Wednesday, June 20, 2018

Making Disclosures Useful

A few days ago, the SEC's Investor Advisory Committee convened at Georgia State University's law school.  They took testimony from the AARP about how to structure disclosures about financial professionals for use with retail customers.  Retirement security will be a bigger and bigger issue as more and more Baby Boomers enter retirement.

The AARP pointed out that effective disclosure needs to be short, simple, and clear:

We believe that the current four page relationship is too long, technical, and therefore too onerous for the average investor and household to process. The text of the relationship summary should be simply written and should avoid technical terms like “fiduciary” and “asset‐based fee” unless such complex terms are clearly defined. Behavioral science has shown that when faced with a complicated choice, people often simplify by focusing on only two or three aspects of the decision. The less they are able to frame the decision in narrow terms, the more likely they will end up overwhelmed, undecided or procrastinating. As with other disclosure statements, it is best if key information can be included on one page – additional secondary information can be attached as supplemental information. A good disclosure statement will highlight the information most important to the consumer.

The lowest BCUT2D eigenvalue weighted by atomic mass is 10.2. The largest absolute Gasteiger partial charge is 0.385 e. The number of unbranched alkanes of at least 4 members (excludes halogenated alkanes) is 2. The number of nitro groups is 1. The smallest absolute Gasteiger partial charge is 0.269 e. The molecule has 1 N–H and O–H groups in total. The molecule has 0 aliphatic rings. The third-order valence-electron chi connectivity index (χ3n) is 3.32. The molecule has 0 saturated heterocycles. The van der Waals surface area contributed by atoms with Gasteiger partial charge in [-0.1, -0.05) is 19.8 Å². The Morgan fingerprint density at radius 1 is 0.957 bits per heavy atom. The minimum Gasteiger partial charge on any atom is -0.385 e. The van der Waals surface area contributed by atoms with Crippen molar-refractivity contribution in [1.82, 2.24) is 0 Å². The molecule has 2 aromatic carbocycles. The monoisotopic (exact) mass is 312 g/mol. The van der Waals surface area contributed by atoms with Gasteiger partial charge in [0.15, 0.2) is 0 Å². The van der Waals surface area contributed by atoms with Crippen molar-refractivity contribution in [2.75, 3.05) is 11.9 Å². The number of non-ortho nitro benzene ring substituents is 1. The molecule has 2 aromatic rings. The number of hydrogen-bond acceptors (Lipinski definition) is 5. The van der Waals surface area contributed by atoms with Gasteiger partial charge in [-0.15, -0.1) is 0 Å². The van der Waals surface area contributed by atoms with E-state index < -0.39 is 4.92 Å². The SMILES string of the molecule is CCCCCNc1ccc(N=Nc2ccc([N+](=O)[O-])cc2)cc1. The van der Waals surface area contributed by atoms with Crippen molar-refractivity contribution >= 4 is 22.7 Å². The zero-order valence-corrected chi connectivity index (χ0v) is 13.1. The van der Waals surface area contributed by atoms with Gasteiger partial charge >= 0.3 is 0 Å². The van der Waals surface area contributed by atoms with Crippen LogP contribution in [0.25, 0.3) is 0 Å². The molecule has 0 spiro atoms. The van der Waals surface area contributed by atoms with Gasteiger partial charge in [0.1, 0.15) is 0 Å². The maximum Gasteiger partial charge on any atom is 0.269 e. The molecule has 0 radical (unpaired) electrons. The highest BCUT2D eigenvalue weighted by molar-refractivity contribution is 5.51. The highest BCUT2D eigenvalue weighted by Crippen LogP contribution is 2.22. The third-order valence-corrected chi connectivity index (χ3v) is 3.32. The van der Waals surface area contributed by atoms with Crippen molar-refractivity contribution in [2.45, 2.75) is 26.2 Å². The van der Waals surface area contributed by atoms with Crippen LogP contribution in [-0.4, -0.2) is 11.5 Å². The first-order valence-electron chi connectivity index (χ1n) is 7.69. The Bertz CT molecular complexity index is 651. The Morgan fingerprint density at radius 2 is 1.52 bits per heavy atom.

As the SEC thinks about how to make disclosure actually useful, it should probably test to see how different disclosures actually perform.  My framework for thinking about this is heavily informed by Lauren Willis's work.  She laid out the need for consumer disclosures to be informed by research about how consumers actually behave instead of some fantasy of a calm, well-educated person with the time to read and carefully consider pages of boilerplate.  The SEC has a chance to get these disclosures right.  Hopefully it crafts disclosures that actually help consumers.

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